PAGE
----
"He is a professional-looking hitter with power, and I think he can hit for average," Cohen said. The freshman's challenge is polishing up how he handles the main job of working with pitchers, but anyone who can mash is a welcomed addition.
Norris is the veteran third baseman and when healthy is a superb defender with the strong arm. Though he, like a lot of Bulldog right-handed hitters, still finds breaking balls coming from the right side of the mound baffling. "If he proves he can do a better job handling that he can be our guy," Cohen said. "But we do have options." Such as Flair, a touted high school hitter who missed almost all fall '11 with that jammed shoulder. And new freshman Kyle Hann might only stand 5-6, 174 pounds, but the Canadian packs a wallop; Cohen calls it ‘Kirby Puckett like'.
Hann is also in the mix for second base or even shortstop down the road. For now soph Matthew Britton opens fall in the four-hole. "He has come back a very confident young man and I think he's going to be a much-improved player," Cohen said. Britton's key is becoming a college hitter after a .177 rookie average. But then it was his solid shot off a LSU glove that won State's SEC tourney semifinal game in extra innings so the potential is there.
Junior Adam Frazier ought to top most preseason all-conference ballots at shortstop, after ranking third in SEC hitting last season as well as second in on-base percentage from the leadoff spot. That was enough to earn Frazier a place on Team USA this summer. "Obviously he didn't play as much as he wanted to," Cohen said as Frazier served backup duty with the national team. But the experience of traveling with the best underclassmen in the country will aid his development. And not playing much actually should help Frazier's real season as it rested a somewhat-tender shoulder.
Sam Frost is one of the few position seniors on this roster, and has proven he can glove the ball consistently at second base, shortstop, or third base. Of course folk recall his decisive throwing error in the Tallahassee Regional too, when he skipped the ball past big Rea to bring in the go-ahead run. Frost worked on shortening the arm motion from corner-to-corner this summer. "And Sam has found his short game and can help," Cohen said. Freshman Brett Pirtle upgrades middle-infield depth as well. "He's a switch-hitter who can play defense."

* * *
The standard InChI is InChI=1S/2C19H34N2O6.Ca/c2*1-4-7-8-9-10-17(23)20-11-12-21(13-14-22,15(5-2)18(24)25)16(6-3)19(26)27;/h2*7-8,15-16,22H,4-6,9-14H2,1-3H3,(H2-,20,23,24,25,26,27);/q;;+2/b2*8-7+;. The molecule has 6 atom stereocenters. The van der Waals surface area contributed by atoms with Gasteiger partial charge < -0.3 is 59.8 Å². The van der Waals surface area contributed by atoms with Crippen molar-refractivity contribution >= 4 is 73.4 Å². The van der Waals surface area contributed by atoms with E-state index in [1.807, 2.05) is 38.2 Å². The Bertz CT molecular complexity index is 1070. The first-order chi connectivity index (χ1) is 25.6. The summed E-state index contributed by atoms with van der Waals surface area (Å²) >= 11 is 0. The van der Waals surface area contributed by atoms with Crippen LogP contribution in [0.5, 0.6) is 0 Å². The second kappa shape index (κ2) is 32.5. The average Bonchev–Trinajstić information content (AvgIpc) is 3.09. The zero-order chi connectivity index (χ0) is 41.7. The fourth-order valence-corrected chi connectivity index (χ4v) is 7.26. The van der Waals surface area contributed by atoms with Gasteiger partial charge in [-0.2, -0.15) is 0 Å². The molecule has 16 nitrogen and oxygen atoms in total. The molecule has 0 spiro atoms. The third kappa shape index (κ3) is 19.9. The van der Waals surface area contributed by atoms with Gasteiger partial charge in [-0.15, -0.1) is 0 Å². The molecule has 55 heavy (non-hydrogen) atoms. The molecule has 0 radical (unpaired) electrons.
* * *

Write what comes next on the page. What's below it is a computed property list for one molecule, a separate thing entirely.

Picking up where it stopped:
Getting Bradford back is the good centerfield news…but then State found a perfectly fine alternative last season on defense. And now Hunter Renfroe ought to be coming into his own in all other aspects as a junior. "He had a pretty good summer," Cohen deadpanned, after Renfroe set slugging and RBI records and was his summer league's MVP.
"I've said many times, but there aren't ten Hunter Renfroes in all the country when you add the speed, the arm strength, the power. He is a special guy with special abilities, and he is such a more confident young man," Cohen said. "When they retire your number in the Cal Ripken League that will do wonders for you confidence." Allowing for a healthy Bradford, now Renfroe will take his rocket arm to one corner, most presumably rightfield where he can hold a whole lot of hitters to singles.
Some special and one all-out spectacular fielding plays in Hoover showed what Demarcus Henderson can do with his glove in leftfield. Cohen said the junior, a converted infielder, is now becoming what the coaches hoped for when the move was made a year ago both fielding and hitting. Last year was Tyler Fullerton's turn to make the same transition to outfield; he had a strong summer defensively and showed base-running speed.
But the fastest Dog on the entire team is Canadian outfielder Jacob Robson, who like Hann played on their national team. As a result both got to campus later than most and are still adjusting to both the schedule and the South. Cohen is impressed with walk-on outfielder Cody Brown too, a left-handed hitting option.
Pitching coach Butch Thompson does not try to set any rotations in fall. But Stratton's absence creates the most high-profile pitching hole possible. "Everybody on our staff wants to pitch on Friday night!" Cohen said. A healthy Bracewell immediately comes to mind. So does Graveman after his 4-4, 2.81 ERA junior season. "He's taken the reins," Cohen said of the senior righthander's leadership so far. But he also likes how Graveman operates when sandwiched between different ‘looks', too. And Cohen is a student of Pat McMahon's philosophy that Saturday is the key game.
The next Stratton-type on this team though could well be sophomore Brandon Woodruff. "He can take a huge step forward," Cohen said. "He made a splash in the Cape this summer. He had a great freshman year (1-2, 2.65 in 34 innings) but he can emerge as one of those 80, 90 100 inning guys as a starter." Of course Woodruff is no slouch with the stick either and can fill in a corner-outfield job if needed.
Maybe the best right-arm on the staff is one reserved for closing games. Not that Jonathan Holder would mind starting, it's just that he was such a sure thing as a freshman fireman with nine saves and a 0.31 ERA in 24 stints. He has also reported 20 pounds lighter than his rookie weight, after playing for Cape Cod League champs Wareham. So he stays at that end of the string, having taken the closing jog from Reed. Now a new set-up man is needed and freshman John Marc Shelly has already impressed with potential. "He has the best arm of the new guys," Cohen said. "He's not a big guy but throws 93-95 with a slider." Meaning Shelly can be a Reed but one with velocity.